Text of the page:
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Personal growth: The paradox of persistence and failure March 27, 2017

Posted by Dennis Mellersh in Goal Setting and Realization, Uncategorized.
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By Dennis Mellersh

In our efforts to realize the goals in our personal development programs we can achieve either success or failure through the character attribute of persistence.

We can persist in working and fruitlessly spending energy and time on a goal when all logic and analysis indicates that doing so is a doomed effort.

Or we can continually establish new goals to replace those goals which are clearly not working.

Author Napoleon hill puts it this way:

[Most people] “meet with failure because of their lack of persistence in creating new plans to take the place of those which fail.”

It’s hard to let go of a failing effort to achieve goals we consider important unless we have equally important goals that can replace them.

Personal development: Multi-tasking downsides (Part 2) March 18, 2017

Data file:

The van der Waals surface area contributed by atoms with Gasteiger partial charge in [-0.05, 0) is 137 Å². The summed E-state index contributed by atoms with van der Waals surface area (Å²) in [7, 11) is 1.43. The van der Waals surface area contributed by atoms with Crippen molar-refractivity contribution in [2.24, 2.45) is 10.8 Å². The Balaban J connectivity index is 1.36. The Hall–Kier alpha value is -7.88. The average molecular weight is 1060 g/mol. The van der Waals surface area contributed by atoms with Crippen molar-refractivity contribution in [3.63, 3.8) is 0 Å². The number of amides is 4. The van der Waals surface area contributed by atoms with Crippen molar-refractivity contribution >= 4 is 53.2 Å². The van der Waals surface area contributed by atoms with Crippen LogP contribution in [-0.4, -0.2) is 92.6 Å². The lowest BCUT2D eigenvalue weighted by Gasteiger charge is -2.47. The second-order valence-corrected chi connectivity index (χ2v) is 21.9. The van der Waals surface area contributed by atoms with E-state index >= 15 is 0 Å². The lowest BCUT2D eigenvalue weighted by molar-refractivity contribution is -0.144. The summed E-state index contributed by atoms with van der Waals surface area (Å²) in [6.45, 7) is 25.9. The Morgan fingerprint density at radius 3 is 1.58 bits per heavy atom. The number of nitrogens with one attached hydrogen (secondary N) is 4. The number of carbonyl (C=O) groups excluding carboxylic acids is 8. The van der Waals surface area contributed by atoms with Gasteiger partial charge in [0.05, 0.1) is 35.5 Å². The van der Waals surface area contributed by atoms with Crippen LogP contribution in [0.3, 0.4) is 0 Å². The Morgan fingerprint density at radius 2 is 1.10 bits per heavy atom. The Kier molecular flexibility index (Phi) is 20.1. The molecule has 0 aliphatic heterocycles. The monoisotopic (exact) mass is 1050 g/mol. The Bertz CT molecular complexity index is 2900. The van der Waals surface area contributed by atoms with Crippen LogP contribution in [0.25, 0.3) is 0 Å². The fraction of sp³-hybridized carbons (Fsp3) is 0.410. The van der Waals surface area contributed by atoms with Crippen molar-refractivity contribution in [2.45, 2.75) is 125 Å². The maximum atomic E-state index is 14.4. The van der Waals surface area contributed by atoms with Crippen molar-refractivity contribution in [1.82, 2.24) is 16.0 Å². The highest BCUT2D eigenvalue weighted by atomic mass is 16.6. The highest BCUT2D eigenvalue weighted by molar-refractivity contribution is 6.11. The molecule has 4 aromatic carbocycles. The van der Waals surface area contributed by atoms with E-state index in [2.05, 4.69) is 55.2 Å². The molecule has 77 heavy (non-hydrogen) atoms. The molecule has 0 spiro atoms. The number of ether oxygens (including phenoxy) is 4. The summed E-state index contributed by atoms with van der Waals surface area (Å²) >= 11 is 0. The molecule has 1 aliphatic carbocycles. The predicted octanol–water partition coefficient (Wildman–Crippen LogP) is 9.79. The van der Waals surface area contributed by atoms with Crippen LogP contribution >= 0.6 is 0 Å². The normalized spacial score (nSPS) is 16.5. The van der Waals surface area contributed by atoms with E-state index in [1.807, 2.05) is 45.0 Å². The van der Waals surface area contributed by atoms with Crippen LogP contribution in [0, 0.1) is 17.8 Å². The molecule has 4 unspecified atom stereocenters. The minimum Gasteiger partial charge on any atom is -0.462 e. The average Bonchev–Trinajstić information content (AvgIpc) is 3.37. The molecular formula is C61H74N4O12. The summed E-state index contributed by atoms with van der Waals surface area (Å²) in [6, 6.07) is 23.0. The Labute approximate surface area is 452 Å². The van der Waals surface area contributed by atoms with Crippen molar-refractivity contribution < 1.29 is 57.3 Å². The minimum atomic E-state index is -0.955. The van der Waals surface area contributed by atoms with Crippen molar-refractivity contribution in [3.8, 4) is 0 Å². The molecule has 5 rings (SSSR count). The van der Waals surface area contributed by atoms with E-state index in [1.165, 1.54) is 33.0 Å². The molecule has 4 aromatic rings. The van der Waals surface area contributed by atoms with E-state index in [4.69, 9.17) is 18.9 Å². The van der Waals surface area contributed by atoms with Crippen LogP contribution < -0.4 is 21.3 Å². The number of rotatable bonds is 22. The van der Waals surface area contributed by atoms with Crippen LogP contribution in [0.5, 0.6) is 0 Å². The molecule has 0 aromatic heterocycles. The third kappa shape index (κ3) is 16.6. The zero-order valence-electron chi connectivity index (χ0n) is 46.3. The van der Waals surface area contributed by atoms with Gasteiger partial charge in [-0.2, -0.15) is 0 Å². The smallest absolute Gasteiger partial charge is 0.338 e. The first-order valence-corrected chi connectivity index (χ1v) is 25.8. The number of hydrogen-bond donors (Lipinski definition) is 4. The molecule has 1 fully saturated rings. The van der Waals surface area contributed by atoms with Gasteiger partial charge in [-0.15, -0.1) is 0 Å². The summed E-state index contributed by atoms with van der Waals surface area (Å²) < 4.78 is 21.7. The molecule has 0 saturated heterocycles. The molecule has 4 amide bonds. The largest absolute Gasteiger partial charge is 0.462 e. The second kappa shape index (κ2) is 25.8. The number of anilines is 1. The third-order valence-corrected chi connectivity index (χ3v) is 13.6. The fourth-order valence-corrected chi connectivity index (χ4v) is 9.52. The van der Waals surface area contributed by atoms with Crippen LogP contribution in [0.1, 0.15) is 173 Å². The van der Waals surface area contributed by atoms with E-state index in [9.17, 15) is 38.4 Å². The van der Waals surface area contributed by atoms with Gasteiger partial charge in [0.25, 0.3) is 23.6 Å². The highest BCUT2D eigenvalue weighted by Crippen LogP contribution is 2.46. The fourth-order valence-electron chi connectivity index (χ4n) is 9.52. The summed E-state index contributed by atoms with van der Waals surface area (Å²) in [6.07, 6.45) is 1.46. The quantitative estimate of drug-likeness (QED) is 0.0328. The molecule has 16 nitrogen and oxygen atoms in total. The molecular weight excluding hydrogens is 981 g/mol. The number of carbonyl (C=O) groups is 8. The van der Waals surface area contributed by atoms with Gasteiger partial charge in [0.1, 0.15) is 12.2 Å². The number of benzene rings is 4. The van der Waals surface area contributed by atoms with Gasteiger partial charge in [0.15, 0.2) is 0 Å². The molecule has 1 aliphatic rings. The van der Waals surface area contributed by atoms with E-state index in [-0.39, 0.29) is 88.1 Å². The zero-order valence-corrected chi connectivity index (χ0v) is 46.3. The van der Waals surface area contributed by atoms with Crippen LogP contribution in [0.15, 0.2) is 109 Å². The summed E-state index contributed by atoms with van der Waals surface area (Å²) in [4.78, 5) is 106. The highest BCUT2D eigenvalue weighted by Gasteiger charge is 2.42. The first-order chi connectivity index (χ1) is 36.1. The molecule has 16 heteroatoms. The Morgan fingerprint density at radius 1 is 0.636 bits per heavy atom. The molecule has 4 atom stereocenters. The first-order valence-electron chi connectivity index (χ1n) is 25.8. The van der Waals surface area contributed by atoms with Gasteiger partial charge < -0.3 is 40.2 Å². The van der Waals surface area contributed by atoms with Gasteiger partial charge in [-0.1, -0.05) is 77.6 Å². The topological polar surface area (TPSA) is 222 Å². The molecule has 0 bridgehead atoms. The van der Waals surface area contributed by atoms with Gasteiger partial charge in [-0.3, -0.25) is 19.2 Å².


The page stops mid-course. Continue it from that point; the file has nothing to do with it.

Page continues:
Posted by Dennis Mellersh in Goal Setting and Realization.
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By Dennis Mellersh

In a previous post on multi-tasking, I talked about a possible outcome of multi-tasking — having a big to-do list and then madly dashing from one task to another doing a little bit here and there on each and not making much progress on any of them.

Even more problematic is when we do, or attempt to do, things at the same time which actually should only be done separately, such as:

* Checking our e-mail or (worse) writing it while talking with someone on the phone
* Thinking about our upcoming vacation while “listening” to a friend tell us about a problem they are trying to solve
* Using a mobile device, such as for texting, while driving (dangerous)

More sensible simultaneous multi-tasking examples could include:

*Ironing the laundry while cooking dinner
*Highlighting sections of a report we are writing with the purpose of using the highlighted items in an upcoming e-mail synopsis of the report
* Making some notes while our friend is telling us about their problem in order to help them more effectively

Multi-tasking can work as long as don’t take it to the extreme.